American slavery was preeminently an economic institution—a system of unfree labor used to produce cash crops for profit. Questions concerning its profitability are complex and always open to debate. The evidence is strong, however, that in Texas slaves were generally profitable as a business investment for individual slaveholders. Slave labor produced cotton (and sugar on the lower Brazos River) for profit and also cultivated the foodstuffs necessary for self-sufficiency. The effect of the institution on the state's general economic development is less clear. Slavery certainly promoted development of the agricultural economy; it provided the labor for a 600 percent increase in cotton production during the 1850s. On the other hand, the institution may well have contributed in several ways to retarding commercialization and industrialization. Planters, for example, being generally satisfied with their lives as slaveholders, were largely unwilling to involve themselves in commerce and industry, even if there was a chance for greater profits. Slavery may have thus hindered economic modernization in Texas. Once established as an economic institution, slavery became a key social institution as well. Only one in every four families in antebellum Texas owned slaves, but these slaveholders, especially the planters who held twenty or more slaves, generally constituted the state's wealthiest class. Because of their economic success, these planters represented the social ideal for many other Texans. Slavery was also vital socially because it reflected basic racial views. Most whites thought that blacks were inferior and wanted to be sure that they remained in an inferior social position. Slavery guaranteed that.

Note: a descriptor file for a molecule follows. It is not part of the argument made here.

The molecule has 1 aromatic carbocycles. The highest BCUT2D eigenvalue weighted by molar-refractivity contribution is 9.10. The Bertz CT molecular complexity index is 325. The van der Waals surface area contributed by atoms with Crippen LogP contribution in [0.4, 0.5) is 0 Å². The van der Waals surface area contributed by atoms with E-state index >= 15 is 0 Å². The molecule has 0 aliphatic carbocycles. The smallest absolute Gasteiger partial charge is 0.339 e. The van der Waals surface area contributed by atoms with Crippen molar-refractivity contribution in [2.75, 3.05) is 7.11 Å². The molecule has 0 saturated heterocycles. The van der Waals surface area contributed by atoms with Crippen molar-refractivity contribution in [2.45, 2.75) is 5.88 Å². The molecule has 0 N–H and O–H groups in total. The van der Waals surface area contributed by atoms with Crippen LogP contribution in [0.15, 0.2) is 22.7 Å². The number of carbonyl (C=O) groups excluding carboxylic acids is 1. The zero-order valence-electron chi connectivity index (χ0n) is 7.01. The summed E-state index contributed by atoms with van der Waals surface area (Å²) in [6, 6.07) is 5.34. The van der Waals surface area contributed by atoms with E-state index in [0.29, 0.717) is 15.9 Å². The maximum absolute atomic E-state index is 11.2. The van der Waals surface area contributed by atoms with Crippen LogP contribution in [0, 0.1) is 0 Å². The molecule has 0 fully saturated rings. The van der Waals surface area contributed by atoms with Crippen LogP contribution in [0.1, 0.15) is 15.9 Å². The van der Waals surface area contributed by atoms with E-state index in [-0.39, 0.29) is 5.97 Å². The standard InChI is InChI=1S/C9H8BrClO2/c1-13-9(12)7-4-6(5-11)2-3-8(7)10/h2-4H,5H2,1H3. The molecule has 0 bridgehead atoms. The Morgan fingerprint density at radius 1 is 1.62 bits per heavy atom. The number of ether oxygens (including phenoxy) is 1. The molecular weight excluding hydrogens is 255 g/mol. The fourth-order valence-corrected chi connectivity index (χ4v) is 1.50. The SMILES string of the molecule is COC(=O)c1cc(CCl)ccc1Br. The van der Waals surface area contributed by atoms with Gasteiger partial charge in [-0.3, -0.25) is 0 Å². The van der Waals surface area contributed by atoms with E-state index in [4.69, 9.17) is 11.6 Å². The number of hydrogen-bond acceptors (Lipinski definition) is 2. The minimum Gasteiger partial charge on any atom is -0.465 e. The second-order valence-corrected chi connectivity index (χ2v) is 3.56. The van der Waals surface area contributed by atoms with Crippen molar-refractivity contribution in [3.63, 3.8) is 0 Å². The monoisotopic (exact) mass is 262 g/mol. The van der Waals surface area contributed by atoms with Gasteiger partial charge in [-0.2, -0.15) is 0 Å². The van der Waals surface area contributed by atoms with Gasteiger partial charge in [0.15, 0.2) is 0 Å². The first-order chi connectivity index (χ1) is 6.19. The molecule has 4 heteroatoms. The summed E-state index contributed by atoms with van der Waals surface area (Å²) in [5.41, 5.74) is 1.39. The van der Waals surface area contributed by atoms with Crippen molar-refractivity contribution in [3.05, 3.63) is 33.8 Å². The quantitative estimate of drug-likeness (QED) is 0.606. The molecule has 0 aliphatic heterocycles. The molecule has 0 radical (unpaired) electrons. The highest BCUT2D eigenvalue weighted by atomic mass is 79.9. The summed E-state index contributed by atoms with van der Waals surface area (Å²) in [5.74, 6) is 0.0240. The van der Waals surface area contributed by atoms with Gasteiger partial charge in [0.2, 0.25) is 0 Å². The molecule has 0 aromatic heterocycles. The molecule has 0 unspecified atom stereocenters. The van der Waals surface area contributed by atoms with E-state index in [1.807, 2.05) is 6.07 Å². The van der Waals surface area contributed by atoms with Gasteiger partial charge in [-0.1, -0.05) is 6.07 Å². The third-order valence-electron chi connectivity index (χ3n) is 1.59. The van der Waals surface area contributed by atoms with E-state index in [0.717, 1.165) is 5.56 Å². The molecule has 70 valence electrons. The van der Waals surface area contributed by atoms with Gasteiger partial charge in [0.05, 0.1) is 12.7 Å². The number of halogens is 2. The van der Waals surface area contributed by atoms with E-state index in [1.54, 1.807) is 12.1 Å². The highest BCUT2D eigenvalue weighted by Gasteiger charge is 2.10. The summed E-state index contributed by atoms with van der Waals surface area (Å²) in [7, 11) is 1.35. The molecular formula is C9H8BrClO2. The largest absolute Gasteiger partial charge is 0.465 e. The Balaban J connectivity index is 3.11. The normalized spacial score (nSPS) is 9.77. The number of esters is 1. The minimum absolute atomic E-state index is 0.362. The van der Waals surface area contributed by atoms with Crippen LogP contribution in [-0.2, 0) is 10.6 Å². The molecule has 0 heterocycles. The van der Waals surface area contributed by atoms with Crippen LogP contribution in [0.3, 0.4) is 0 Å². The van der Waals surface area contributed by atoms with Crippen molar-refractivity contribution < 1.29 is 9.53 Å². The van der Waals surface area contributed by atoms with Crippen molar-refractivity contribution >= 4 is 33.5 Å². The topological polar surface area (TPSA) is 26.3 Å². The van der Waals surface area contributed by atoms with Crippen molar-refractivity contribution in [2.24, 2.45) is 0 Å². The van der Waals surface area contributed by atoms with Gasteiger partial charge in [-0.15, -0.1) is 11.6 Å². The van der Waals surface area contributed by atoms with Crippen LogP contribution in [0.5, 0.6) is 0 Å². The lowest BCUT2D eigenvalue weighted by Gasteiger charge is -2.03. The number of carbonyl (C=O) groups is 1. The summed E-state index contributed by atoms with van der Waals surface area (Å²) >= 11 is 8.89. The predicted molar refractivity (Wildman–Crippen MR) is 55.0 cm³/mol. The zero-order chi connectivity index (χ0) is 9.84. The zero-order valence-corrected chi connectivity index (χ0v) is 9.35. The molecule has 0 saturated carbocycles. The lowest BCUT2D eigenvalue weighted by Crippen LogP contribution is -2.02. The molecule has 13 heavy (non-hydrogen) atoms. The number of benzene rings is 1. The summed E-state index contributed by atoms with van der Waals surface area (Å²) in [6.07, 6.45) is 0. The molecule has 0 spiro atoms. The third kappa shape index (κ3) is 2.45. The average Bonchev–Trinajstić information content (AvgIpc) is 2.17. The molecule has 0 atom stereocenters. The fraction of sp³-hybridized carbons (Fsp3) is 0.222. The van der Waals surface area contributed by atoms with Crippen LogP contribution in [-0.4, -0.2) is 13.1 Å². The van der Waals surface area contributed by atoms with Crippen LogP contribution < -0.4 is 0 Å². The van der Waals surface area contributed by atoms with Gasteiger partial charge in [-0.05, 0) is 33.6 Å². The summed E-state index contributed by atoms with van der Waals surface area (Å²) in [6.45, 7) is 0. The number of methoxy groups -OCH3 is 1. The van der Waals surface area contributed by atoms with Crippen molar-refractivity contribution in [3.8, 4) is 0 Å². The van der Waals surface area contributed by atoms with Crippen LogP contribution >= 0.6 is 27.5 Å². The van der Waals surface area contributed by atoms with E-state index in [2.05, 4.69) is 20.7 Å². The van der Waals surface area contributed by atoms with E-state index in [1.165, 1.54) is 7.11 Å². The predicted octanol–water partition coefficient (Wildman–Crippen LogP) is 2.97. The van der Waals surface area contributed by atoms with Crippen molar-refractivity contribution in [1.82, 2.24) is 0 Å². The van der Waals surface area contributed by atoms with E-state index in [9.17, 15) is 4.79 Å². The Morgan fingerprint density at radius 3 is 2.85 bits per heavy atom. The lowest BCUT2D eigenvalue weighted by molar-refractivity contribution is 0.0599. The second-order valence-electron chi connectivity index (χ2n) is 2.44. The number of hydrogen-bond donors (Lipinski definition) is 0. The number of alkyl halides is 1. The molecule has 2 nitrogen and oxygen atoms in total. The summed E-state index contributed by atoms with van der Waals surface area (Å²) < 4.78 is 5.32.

Although the law contained some recognition of their humanity, slaves in Texas had the legal status of personal property. They could be bought and sold, mortgaged, and hired out. They had no legally prescribed way to gain freedom. They had no property rights themselves and no legal rights of marriage and family. Slave owners had broad powers of discipline subject only to constitutional provisions that slaves be treated "with humanity" and that punishment not extend to the taking of life and limb. A slave had a right to trial by jury and a court-appointed attorney when charged with a crime greater than petty larceny. Blacks, however, could not testify against whites in court, a prohibition that largely negated their constitutional protection. Slaves who did not work satisfactorily or otherwise displeased their owners were commonly punished by whipping. Many slaves may have escaped such punishment, but every slave lived with the knowledge that he or she could be whipped at his owner's discretion.